Title: Dakara Boku wa, H ga Dekinai
Genre: Slice-of-life, Comedy, Ecchi, Magical Girl and Romance
Summary: Ryosuke Kaga is the main protagonist of Dakara Boku wa, H ga Dekinai. He is a typical high school student in Momozomo Academy with an atypical interest in all things Ecchi. This has earned him the nick name ‘Ero-Suke’ by the time he entered his second year of high school. He meets Lisara Restall on a rainy day. Seeing that she is drenched, he offers her his house to rest and dry up. At his home, Lisara revealed that she is a Shinigami who is on a mission to find a special specimen human. However, traveling from the Shinigami world has drained her powers. Thus, Lisara forms a temporal contract with Ryosuke binding their spirits together using the broken sword Gram. Through the Gram, Ryosuke becomes a ‘human battery’ for Lisara, and a much needed power supply to sustain her existence on Earth. Ryosuke agrees to help Lisara because of his belief in protecting women (who are treasure chests of Ecchi-ness for him), and in turn Lisara promises to extend Ryosuke’s life span as he only has 3 months left to live. During their first battle with a monster from the Shinigami world, Ryosuke and Lisara discovers that Ryosuke’s energy is sustained by his Ecchi-ness. This leads many comical situations in their interactions. As the story unfolds, the duo become embroiled in an apocalyptic struggle between the Shinigami world and the Human realm.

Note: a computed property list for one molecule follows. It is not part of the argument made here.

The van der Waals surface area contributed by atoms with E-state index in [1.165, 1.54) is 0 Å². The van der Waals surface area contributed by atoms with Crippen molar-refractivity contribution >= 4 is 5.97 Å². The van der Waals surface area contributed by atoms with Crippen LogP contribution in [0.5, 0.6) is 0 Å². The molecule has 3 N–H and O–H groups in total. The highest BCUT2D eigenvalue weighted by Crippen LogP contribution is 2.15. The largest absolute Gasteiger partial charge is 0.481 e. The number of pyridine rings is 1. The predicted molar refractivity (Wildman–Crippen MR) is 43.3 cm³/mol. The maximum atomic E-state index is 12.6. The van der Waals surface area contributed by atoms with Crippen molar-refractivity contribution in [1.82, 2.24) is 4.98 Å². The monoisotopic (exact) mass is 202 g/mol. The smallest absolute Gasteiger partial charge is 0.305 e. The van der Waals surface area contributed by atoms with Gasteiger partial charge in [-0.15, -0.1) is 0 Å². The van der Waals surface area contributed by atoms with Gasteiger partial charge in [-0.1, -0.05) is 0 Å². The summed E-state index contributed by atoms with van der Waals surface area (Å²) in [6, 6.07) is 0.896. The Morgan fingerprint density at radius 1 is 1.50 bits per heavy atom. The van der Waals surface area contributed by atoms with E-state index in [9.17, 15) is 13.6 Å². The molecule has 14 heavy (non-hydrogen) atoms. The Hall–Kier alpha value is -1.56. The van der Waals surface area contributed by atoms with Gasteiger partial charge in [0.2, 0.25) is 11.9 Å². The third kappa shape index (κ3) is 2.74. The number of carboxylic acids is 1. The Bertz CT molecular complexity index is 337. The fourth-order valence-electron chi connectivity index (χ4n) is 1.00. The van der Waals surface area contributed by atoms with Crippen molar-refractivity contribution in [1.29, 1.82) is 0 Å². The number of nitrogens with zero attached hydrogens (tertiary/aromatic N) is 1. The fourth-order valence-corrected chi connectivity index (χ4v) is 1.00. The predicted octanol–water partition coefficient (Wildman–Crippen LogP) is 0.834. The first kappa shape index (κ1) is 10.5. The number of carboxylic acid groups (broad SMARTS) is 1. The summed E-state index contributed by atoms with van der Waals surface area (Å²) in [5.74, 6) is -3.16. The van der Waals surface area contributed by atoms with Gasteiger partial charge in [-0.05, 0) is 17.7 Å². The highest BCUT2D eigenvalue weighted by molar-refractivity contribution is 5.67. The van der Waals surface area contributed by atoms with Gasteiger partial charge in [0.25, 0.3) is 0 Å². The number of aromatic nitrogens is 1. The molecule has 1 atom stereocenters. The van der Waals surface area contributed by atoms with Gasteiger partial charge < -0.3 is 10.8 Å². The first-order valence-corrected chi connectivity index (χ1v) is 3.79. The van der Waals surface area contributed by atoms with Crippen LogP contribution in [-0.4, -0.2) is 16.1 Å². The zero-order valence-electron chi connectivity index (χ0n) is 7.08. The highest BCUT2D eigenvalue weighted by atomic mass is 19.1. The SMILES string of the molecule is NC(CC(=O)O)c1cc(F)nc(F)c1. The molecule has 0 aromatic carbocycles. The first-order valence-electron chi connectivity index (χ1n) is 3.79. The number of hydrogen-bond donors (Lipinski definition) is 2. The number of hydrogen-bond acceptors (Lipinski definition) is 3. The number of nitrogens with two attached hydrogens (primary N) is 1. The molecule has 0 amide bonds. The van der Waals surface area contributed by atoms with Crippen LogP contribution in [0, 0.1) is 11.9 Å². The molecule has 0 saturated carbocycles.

Review: Dakara Boku wa, H ga Dekinai follows a rather lineal and predictable plot, where Ryosuke and Lisara’s encounter turns out to be a destined meeting between soul mates set in an epic battle that engulfs the rest of the world. However, the interesting take on Freudian themes in this Anime gives this series a touch of brilliance above the rest.
Similarly, we see this theme when the Shinigami enact their powers in their creation of a magical womb that envelops a space, allowing for battle and healing without real destruction. This creates a dynamic space that harnesses Masculine and Feminine powers,created by Lisara’s powers and sustained by Ryosuke’s eroticism. The plot, therefore, integrates sexual imageries into a thoughtful discussion of the role of male and female eroticism as a driving force to protect, create and also destroy.
In doing so, the series re-imagines the tarot archetype of the Woman and the Lion, as the Shinigami and the Human. The story’s premise is an interesting interpretation of the tarot symbolism of the ‘Strength’ card. The ‘Strength’ card is an archetype depicting a woman restraining the raw power of the unbridled lion, turning it into strength. This is paralleled through representing the source of Ryosuke’s energy as his Eroticism, thereby allowing Lisara to replenish her strength in the fight against monsters. Like the Woman and the Lion, Lisara and Ryosuke are bound together by a deep relationship of trust and respect, which gradually develops into romance.